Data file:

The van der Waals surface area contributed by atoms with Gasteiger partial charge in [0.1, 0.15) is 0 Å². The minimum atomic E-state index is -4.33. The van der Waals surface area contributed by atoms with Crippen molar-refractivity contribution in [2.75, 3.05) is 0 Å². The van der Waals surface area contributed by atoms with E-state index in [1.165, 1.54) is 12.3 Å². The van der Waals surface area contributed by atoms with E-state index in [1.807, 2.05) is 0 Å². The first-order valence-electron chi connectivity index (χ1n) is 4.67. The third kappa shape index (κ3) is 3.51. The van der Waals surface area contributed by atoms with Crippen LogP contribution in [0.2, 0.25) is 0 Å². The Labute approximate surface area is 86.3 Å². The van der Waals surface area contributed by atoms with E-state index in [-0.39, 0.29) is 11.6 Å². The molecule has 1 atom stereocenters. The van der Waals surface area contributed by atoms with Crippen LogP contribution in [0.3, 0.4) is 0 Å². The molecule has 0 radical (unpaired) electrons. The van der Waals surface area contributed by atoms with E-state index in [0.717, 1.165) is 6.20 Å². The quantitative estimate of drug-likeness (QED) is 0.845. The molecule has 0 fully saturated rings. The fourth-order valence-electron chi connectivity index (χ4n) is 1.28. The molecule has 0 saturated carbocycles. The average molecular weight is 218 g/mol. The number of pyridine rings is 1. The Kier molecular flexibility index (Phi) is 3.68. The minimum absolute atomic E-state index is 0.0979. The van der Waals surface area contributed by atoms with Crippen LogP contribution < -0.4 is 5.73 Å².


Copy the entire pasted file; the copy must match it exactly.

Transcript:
The van der Waals surface area contributed by atoms with Gasteiger partial charge in [0.1, 0.15) is 0 Å². The minimum atomic E-state index is -4.33. The van der Waals surface area contributed by atoms with Crippen molar-refractivity contribution in [2.75, 3.05) is 0 Å². The van der Waals surface area contributed by atoms with E-state index in [1.165, 1.54) is 12.3 Å². The van der Waals surface area contributed by atoms with E-state index in [1.807, 2.05) is 0 Å². The first-order valence-electron chi connectivity index (χ1n) is 4.67. The third kappa shape index (κ3) is 3.51. The van der Waals surface area contributed by atoms with Crippen LogP contribution in [0.2, 0.25) is 0 Å². The Labute approximate surface area is 86.3 Å². The van der Waals surface area contributed by atoms with E-state index in [-0.39, 0.29) is 11.6 Å². The molecule has 1 atom stereocenters. The van der Waals surface area contributed by atoms with Crippen LogP contribution in [0.3, 0.4) is 0 Å². The molecule has 0 radical (unpaired) electrons. The van der Waals surface area contributed by atoms with E-state index in [0.717, 1.165) is 6.20 Å². The quantitative estimate of drug-likeness (QED) is 0.845. The molecule has 0 fully saturated rings. The fourth-order valence-electron chi connectivity index (χ4n) is 1.28. The molecule has 0 saturated carbocycles. The average molecular weight is 218 g/mol. The number of pyridine rings is 1. The Kier molecular flexibility index (Phi) is 3.68. The minimum absolute atomic E-state index is 0.0979. The van der Waals surface area contributed by atoms with Crippen LogP contribution < -0.4 is 5.73 Å².